No, there have been no conversations whatsoever as far as the subject matter is concerned. None. As far as how to promote it, all I’ve asked of the promotion department was that … There’s always that danger of stumbling into making the Very Special Episode, what used to be done in comedies, which was every once in a while there’s that episode that’s just dripping with treacle and sentiment and it seems to be some way for the writers to vent and be dramatic. That always lingers there as the danger when you’re doing something like this. The hope is that you’re always leading with the idea that this is, in fact, a comedy and we’re never going to fall short of that, hopefully, but inside that comedy, there’s the sometimes harsh truth of the subject matter. It’s difficult. I don’t envy the people who have to say, “Watch Mom Thursday Night!” I don’t know how you do that other than to suggest … Boy, even talking to you about it would be to suggest that I know how to promote something like this. I just hope that people watch and get what we’re trying to do.
isn’t a lot of gender identification with our problems,” Anna Faris tells THR. “They could happen to anybody.””]
The screener I watched didn’t have the PSA that I understand will accompany the episode. Talk a bit about the approach to that and what you wanted that to accomplish.
That was the surgeon general spot, with Anna and Allison [Janney]. It’s basically just a very simple, direct-to-camera acknowledgement of the reality of alcoholism and drug addiction and gives a phone number to call for help and information. It’s only 30 seconds or something, but you never know. If it helps one person, it’s worth it.
You’re nearing the end of your third season here. Big Bang Theory just hit its 200th episode. Do you think Mom has the kind of engine to let it run that long or do you think the subject and seriousness might limit it?
I think it’s a wide open arena for storytelling. People trying to repair their lives and change their lives doesn’t seem like a finite arena. These are characters who are undergoing some sort of evolution and that’s a difficult process. It’s fraught with trial and error and hopefully trial and error means comedy. I don’t see why the stories couldn’t continue. The characters are continuous in flux and I think that’s the heart and soul of series to continue. If characters and their relationships are dynamic and are open to change, they’re not one-joke characters, they’re not one-story characters. They can embrace as many stories as anyone’s lives can tell.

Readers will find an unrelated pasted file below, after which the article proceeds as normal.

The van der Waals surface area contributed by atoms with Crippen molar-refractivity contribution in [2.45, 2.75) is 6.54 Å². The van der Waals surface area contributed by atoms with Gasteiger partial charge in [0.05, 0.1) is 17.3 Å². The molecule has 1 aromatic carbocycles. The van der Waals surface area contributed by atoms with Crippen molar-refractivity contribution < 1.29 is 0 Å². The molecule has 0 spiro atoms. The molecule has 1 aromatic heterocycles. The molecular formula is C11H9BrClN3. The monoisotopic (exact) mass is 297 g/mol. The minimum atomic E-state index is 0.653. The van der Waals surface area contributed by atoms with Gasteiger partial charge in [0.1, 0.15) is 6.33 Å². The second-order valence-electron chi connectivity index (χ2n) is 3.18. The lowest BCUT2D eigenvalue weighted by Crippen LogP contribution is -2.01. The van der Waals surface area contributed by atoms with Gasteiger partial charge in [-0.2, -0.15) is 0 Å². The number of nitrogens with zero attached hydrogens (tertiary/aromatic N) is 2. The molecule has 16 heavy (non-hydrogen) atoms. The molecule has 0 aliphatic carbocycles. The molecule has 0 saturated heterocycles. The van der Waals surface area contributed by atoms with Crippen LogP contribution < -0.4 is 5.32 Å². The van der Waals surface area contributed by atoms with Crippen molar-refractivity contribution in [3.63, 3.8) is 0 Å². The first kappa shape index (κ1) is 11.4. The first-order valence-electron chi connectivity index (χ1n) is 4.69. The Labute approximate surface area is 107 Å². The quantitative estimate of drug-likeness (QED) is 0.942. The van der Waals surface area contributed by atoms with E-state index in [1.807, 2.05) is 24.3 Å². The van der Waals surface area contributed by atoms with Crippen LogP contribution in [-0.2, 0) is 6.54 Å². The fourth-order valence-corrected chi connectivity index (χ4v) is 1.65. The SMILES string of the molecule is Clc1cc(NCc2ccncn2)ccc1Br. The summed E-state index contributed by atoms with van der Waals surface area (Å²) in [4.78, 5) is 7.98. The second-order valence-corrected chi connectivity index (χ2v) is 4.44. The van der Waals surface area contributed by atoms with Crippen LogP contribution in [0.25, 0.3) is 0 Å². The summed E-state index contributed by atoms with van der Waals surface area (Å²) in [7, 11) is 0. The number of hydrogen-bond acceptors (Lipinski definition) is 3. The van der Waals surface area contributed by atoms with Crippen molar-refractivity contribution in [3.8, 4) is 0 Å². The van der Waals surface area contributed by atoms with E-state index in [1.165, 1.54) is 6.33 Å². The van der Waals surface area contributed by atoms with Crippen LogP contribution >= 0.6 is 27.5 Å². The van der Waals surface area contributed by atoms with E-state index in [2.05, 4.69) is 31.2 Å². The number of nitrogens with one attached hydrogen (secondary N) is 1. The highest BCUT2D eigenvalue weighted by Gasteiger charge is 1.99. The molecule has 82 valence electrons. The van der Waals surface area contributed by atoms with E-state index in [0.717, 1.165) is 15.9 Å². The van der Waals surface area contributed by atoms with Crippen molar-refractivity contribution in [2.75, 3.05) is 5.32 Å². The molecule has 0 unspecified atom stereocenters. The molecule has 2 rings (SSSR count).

By the way, when we started The Big Bang Theory 10 years ago, we had no clue that there were 200 episodes. I think we hit the wall at six originally, we were up to six episodes and we were like, “Oh my God! There’s no more story. Who’s gonna call [then-CBS president and CEO] Les Moonves and tell him we’re out of ideas?” But there turned out to be more ideas. For me anyway, you slowly fall in love with these characters on The Big Bang Theory and Mom and in doing so, you find ways to talk about them and tell their stories. You don’t start with a situation. You start with the characters.
Mom is a tonally different show for you, from what you’ve had all of this success doing. I’m wondering how gratifying and maybe rejuvenating it’s been for you on a personal and professional level to have this as a tone and voice you can work in, in addition to the other things you do.
It’s extremely gratifying. It’s really difficult. To try and find a comic path through some of these stories is ridiculous at times, but the degree of difficulty, when you get it right and you find there’s a way to do it or a way to tell this story that feels honest within the limitations of what we do, it’s really gratifying. For many years you’d never dream of tackling these subject matters. The very words themselves wouldn’t even be mentioned in a situation comedy because they’re anathema, they’re radioactive to comedy. To say the words and to tell the stories that go along with these words like “drug addiction” and “alcoholism” and “cancer” and “teenage pregnancy” and “premature death and overdose” — these are poisonous words, phrases and ideas to comedy, at least the way I was raised in this business. To tackle them now, to see that there’s a way to do this — and I can’t tell you how frustratingly difficult it is at time — when it works, it’s really rewarding.
It’s probably made me a bit of a nuisance when I’m working on The Big Bang Theory, because I’m now going, “Wait a minute. Can’t we go a little deeper? Can’t this be a struggle that’s a little more consequential?” But the show has its own tone and language and rhythm and I always keep in mind that they are very distinct and, by design, they’re meant to be distinct. They’re not the same show, so I have to switch hats when I’m working on the different shows. One of the first lessons we learned on The Big Bang Theory is the risque, edgy stuff we were doing on Two and a Half Men was completely wrong for The Big Bang Theory. These characters are innocent and naive, to some extent, and to go for that kind of humor was disastrous. You learn that really quickly when a studio audience sits there not only quietly, but you can hear them sharply gasp when you try for comedy that’s on the edge. They just wouldn’t have said those things. So there was a wonderful learning curve where you start to understand the parameters of each show.
Mom airs Thursdays at 9 p.m. on CBS.